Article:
What to Do When Your Domain Name Gets Ripped Off

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:: By Rizza Laplana, Get Devs ::


There are countless budding companies worldwide that became victims of a vicious digital marketing “strategy.”

Some individuals, groups and even established companies would blatantly copy a domain name and attach it to a different top level domain (.com, .net, .co, etc.) for malicious purpose. They are commonly known as “cyber squatters.” There are numerous reasons behind this act and one those is taking advantage of brand awareness which is the result of the original company’s existing digital marketing campaigns. No one is safe from this type of scam and it’s an event that any company with digital presence should prepare for.

Assuming that all due diligence is exercised to avoid acquiring an existing website domain name, the following are the best course of action to take: 

File a URS Complaint

Uniform Rapid Suspension System or URS was introduced by ICANN (Internet Corporation for Assigned Names and Numbers) in 2013 and described as a faster and cheaper way to help domain rights holders resolve their dispute against domain registrants. Among other rulings, this procedure may impose suspension on domains in question. As of December 2015, there are three accredited URS providers assigned by ICANN: 

MFSD 

ADNDRC (The Asian Domain Name Dispute Resolution Centre) 

Forum (National Arbitration Forum)

The associated fees in filing complaint varies depending on each provider. The provider where the complaint was filed reviews the case based on UDRP conditions (enumerated in the next section: File UDRP). 

File a UDRP Complaint 

Uniform Domain-Name-Dispute Resolution Policy or UDRP is a dispute resolution process developed in 1998 by WIPO (United Nations World Intellectual Property Organization) and implemented under the supervision of ICANN.  In the UDRP process, the complainant must present these three conditions to move forward to with the proceedings:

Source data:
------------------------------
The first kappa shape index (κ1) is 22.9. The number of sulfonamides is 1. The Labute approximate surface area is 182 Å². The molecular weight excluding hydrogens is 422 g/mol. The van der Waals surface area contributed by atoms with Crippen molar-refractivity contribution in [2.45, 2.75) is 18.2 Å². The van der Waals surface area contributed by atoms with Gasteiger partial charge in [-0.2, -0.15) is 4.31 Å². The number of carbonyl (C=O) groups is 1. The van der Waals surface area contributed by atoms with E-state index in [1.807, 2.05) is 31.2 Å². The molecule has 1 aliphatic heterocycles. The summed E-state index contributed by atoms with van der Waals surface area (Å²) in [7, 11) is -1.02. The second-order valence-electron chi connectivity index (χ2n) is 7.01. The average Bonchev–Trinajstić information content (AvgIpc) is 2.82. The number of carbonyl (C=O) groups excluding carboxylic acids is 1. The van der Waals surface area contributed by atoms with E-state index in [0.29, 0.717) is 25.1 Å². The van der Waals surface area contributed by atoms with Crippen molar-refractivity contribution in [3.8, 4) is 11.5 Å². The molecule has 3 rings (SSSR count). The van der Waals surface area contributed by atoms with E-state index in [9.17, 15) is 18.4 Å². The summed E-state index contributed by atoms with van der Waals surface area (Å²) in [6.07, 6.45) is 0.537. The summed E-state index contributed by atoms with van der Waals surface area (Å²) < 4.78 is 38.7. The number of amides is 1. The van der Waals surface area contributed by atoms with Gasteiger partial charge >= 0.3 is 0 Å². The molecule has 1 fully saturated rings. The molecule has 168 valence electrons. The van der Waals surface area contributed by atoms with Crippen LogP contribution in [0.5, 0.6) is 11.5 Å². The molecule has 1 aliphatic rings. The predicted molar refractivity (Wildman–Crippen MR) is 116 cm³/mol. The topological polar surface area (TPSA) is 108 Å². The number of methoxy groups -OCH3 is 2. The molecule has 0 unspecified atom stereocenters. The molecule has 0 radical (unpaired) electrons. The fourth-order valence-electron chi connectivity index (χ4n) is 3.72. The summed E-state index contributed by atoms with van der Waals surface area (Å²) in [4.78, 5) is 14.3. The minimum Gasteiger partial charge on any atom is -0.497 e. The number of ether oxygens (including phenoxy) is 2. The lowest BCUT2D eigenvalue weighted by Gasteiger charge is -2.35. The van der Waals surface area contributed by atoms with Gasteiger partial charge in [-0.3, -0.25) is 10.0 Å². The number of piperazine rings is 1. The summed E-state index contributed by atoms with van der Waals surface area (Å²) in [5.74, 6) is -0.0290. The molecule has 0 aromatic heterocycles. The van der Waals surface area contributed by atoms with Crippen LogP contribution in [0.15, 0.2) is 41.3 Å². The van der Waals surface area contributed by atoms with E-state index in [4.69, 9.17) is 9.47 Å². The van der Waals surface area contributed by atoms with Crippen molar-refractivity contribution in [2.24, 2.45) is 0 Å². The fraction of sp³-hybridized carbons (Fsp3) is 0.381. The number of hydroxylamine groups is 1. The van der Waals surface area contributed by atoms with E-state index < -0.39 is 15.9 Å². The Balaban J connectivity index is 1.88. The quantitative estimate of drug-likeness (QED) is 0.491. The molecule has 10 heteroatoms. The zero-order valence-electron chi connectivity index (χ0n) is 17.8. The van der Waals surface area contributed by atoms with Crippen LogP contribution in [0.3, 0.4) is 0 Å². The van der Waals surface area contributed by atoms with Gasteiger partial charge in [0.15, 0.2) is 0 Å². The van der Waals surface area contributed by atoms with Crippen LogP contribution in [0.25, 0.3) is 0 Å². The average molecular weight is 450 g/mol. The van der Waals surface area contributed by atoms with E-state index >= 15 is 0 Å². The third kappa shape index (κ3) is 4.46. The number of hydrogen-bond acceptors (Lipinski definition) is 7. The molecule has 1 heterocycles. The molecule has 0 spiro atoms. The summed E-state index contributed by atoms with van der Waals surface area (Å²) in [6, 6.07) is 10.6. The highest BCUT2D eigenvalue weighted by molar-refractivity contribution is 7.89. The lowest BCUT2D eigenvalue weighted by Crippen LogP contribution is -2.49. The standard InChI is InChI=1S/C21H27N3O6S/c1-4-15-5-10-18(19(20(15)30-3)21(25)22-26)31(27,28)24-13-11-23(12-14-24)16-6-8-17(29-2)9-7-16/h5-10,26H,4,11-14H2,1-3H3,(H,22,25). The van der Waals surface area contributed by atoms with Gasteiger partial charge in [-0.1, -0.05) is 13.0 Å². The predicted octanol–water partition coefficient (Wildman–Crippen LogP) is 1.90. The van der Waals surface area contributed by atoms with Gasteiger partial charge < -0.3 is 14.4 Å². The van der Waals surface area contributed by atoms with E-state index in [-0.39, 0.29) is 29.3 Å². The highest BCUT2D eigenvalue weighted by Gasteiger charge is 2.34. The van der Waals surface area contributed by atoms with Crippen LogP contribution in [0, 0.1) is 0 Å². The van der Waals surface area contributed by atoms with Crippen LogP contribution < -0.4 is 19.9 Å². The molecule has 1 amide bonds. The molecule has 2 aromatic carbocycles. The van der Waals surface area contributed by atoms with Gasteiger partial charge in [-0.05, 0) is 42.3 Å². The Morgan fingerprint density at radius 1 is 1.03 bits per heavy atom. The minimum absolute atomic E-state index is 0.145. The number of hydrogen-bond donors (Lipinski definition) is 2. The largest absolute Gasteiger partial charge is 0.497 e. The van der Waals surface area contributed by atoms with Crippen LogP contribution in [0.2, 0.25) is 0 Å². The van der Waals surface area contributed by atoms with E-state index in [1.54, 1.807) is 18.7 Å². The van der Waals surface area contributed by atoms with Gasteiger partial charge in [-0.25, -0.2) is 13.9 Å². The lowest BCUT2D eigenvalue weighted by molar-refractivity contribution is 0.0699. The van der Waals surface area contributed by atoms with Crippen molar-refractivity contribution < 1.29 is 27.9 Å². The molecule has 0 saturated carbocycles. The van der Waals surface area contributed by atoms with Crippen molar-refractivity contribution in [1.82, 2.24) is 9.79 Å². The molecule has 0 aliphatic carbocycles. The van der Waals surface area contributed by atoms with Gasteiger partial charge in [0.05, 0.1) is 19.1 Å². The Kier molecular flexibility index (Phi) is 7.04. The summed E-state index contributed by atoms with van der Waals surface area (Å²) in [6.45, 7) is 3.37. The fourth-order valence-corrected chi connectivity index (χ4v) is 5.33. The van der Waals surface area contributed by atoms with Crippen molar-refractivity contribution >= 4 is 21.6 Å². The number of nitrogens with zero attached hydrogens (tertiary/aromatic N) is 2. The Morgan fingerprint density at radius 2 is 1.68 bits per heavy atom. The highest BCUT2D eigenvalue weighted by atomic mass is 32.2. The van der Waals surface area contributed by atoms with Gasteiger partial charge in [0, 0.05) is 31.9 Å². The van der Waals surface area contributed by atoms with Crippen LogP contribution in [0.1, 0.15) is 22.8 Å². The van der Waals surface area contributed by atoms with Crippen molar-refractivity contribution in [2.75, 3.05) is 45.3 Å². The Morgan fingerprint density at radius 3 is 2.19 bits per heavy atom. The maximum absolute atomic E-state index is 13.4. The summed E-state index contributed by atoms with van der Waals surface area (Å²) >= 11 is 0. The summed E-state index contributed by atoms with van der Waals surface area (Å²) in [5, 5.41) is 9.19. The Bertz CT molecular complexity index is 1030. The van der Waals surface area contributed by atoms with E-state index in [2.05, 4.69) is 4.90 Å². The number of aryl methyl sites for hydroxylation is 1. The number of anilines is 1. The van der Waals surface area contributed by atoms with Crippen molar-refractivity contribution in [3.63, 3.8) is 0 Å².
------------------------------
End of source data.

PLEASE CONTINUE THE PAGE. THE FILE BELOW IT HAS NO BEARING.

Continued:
An identical domain name or confusingly similar trademark in which the complainant has rights

The other party who registered the identical domain does not have any legitimate interest or rights to the said domain

The identical domain is being used in bad faith

The proceeding will be administered by ICANN assigned providers where a complaint is filed depending on the properties of the domain name. Here’s a list of the ICANN accredited providers and the corresponding UDRP case types that they oversee:

WIPO (World Intellectual Property Organization) – old generic Top Level Domains (gTLDs such as .com, net, etc.), new gTLDs and some country code Top Level Domains (ccTLDs). 

ADNDRC (The Asian Domain Name Dispute Resolution Centre) – all generic Top Level Domains, new generic Top Level Domain and country code Top Level Domain. 

Forum (National Arbitration Forum) – All ccTLD disputes.

ADR (Czech Arbitration Court, Arbitration Center for Internet Dispute) – all generic Top Level Domains and domains with .eu, .co.nl, .co.no and. sx. 

ACDR (The Arab Center for Dispute Resolution) 

Each of the providers adhere to ICANN’s UDRP rules, however, each one also has its own supplemental rules. These providers also have varying fees and it usually starts at $1,000 USD depending on the provider. It’s best to fully understand the designated provider’s supplemental rules to make sure it’s acceptable for the complainant before filing the complaint. Also, in the event that the complainant or the registrar wants to appeal the decision, a court ruling from the domain’s location will supersede the UDRP decision.  

File a Lawsuit

Although a lawsuit can be more expensive, it may be more suitable especially if the complainant and registrar resides in the same country. Since a URS and UDRP resolution can be overridden by a court ruling, it may be more reassuring for some to directly file a lawsuit. It always depends on the complainant’s preference and it may be best to carefully asses all available options first. 

Going through this kind of situation can be stressful, especially if it is unexpected. Thankfully, there are available courses of action to consider and with the internet community’s help, this situation could be much easier to deal with in the future. 


Rizza Laplana is a manager at Get Devs, which finds and hires the right developers for companies.

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